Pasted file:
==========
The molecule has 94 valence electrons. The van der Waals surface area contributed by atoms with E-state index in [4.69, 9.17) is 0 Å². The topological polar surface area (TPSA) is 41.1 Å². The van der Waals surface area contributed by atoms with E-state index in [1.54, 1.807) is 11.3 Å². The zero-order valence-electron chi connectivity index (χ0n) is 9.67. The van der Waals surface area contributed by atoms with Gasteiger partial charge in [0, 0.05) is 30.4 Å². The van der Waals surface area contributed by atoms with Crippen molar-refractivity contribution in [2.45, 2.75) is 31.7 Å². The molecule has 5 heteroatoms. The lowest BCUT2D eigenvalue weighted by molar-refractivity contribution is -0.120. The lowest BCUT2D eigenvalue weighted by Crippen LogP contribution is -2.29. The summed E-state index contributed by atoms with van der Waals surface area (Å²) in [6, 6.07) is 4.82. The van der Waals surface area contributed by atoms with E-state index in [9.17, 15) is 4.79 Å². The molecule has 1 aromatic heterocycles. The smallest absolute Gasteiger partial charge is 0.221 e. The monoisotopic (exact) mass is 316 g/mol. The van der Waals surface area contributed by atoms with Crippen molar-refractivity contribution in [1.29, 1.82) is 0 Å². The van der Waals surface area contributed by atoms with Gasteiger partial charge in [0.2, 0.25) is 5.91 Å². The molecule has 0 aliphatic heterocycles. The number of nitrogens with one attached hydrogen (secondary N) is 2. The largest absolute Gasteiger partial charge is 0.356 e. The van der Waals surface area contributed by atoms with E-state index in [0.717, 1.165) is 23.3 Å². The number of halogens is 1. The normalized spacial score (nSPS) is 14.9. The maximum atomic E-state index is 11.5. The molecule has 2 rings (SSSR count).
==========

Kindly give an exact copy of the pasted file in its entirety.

The molecule has 94 valence electrons. The van der Waals surface area contributed by atoms with E-state index in [4.69, 9.17) is 0 Å². The topological polar surface area (TPSA) is 41.1 Å². The van der Waals surface area contributed by atoms with E-state index in [1.54, 1.807) is 11.3 Å². The zero-order valence-electron chi connectivity index (χ0n) is 9.67. The van der Waals surface area contributed by atoms with Gasteiger partial charge in [0, 0.05) is 30.4 Å². The van der Waals surface area contributed by atoms with Crippen molar-refractivity contribution in [2.45, 2.75) is 31.7 Å². The molecule has 5 heteroatoms. The lowest BCUT2D eigenvalue weighted by molar-refractivity contribution is -0.120. The lowest BCUT2D eigenvalue weighted by Crippen LogP contribution is -2.29. The summed E-state index contributed by atoms with van der Waals surface area (Å²) in [6, 6.07) is 4.82. The van der Waals surface area contributed by atoms with E-state index in [9.17, 15) is 4.79 Å². The molecule has 1 aromatic heterocycles. The smallest absolute Gasteiger partial charge is 0.221 e. The monoisotopic (exact) mass is 316 g/mol. The van der Waals surface area contributed by atoms with Crippen molar-refractivity contribution in [1.29, 1.82) is 0 Å². The van der Waals surface area contributed by atoms with Gasteiger partial charge in [0.2, 0.25) is 5.91 Å². The molecule has 0 aliphatic heterocycles. The number of nitrogens with one attached hydrogen (secondary N) is 2. The largest absolute Gasteiger partial charge is 0.356 e. The van der Waals surface area contributed by atoms with E-state index in [0.717, 1.165) is 23.3 Å². The number of halogens is 1. The normalized spacial score (nSPS) is 14.9. The maximum atomic E-state index is 11.5. The molecule has 2 rings (SSSR count).